I felt compelled to write a blog because of some things that have happened in my life recently and I feel sure there are others out there feeling the same way that I have been. In July 2016 after fighting cancer for two and a half years, my best friend and soul mate of 31 years, Jacqui, died.
I was in the room holding her hand when she slipped away and it was the single most heartbreaking thing that has ever happened to me.
So I am a runner, yes I’m a runner, and from all I read, apparently running will help me through this and give me the strength to carry on... Now let me be clear. I am passionate about the positive impact and benefits running has brought to my life and I am sure it has got me through some very tough times in the last four and ¾ years. I know at times it has made me feel that I can cope with the things that are going on around me. It’s a release and a chance to just be me and with no need to define or explain myself, or try and pretend to be anything I am not.
But, if I am to believe the stories I constantly read in the running media, I should at this point be training for a marathon and getting out there and basically showing the world what I’m made of. Right? But it hasn’t been like that at all. Leading up to Jacqui’s death, I just obsessed about when it would happen and if some last-minute miracle intervention would save the day. In the last few days of her life, I, along with everyone else, including her, accepted this was not going to be the case. Then on Friday 15 July 2016, while I sat and held her hand, I watched her stop breathing. It was that simple, cruel, unfair and shocking. I never felt compelled to run in the weeks after her death. To be honest, it was as much as I could do to get out of bed in the mornings and it still is.
Running has always given me time alone with my thoughts... which was the very last thing I wanted at that time. My thoughts felt unbearable and overwhelming and I didn’t want to do anything that amplified them. I keep thinking that by now I should be planning to do some kind of big race and to raise money in her name because that surely would be the right thing to do. Instead, though, I am filled with despair that actually anything I do is totally and utterly irrelevant as the only thing I want is her back and nothing is going to make that happen. I ran hardly at all by my normal standards during August and once September came around, I thought to myself: right, Lindsey, it’s time to get a grip and get back out there and pound the streets.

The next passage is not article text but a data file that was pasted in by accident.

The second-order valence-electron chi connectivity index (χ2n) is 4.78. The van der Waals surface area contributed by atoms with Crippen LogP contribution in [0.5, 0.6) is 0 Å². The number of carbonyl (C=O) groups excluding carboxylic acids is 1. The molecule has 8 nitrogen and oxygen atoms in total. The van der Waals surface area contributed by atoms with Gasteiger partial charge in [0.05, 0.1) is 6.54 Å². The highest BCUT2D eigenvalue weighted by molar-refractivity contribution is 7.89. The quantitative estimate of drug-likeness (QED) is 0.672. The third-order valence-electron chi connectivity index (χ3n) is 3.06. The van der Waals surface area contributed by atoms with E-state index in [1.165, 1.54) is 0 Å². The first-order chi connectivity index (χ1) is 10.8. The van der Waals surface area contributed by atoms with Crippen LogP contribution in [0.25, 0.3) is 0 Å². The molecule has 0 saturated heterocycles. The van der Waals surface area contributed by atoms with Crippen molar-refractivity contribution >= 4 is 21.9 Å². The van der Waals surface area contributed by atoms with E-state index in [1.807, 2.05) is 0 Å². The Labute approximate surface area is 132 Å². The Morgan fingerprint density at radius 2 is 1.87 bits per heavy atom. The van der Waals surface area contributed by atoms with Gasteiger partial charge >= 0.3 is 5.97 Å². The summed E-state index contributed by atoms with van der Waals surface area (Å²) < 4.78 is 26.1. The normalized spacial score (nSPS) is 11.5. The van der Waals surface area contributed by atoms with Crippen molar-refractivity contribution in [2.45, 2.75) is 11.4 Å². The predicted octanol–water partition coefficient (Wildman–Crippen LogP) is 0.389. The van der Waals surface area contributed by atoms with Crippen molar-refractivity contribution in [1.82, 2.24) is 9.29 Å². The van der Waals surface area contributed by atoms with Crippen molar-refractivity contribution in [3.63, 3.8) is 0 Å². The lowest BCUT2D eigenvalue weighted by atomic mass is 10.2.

The first run was hard, and the second. Then I had what every runner recognises as the breakthrough run where everything just flows and your body is in harmony with your feet and you feel free.
And it helped. It actually did help.
I felt like I had a purpose after all and that if she was here, she would be telling me to run.
So I am taking it easy and running when I feel like it. And when I run, I run slow as I just want to live in that moment and enjoy it. I want to run for all the people including Jacqui, who can’t for whatever reason run. I realise now that running is not a miracle cure at all but for me it is a gift and for that I am grateful. So very grateful.
I have been sent here to run; not very fast or necessarily far but through Run To Be, I see people every week supporting each other, celebrating success and overcoming adversity. And for one very small self-indulgent moment, I sit back and think: Do you know? I made that happen. Little old me, who needs to lose a stone, is always trying to lose weight and is constantly fighting the urge to just sit down and not run. Yes, me. And I think that somewhere up there, Jacqui is looking down and feeling proud of me. So for now, that is enough and it's all I can cope with. And I am sure that other people out there feel exactly like I have and my heart goes out to them and I wanted to show the realistic and human side of running so that they understand, there is someone else out there who is not ready to run a marathon yet either!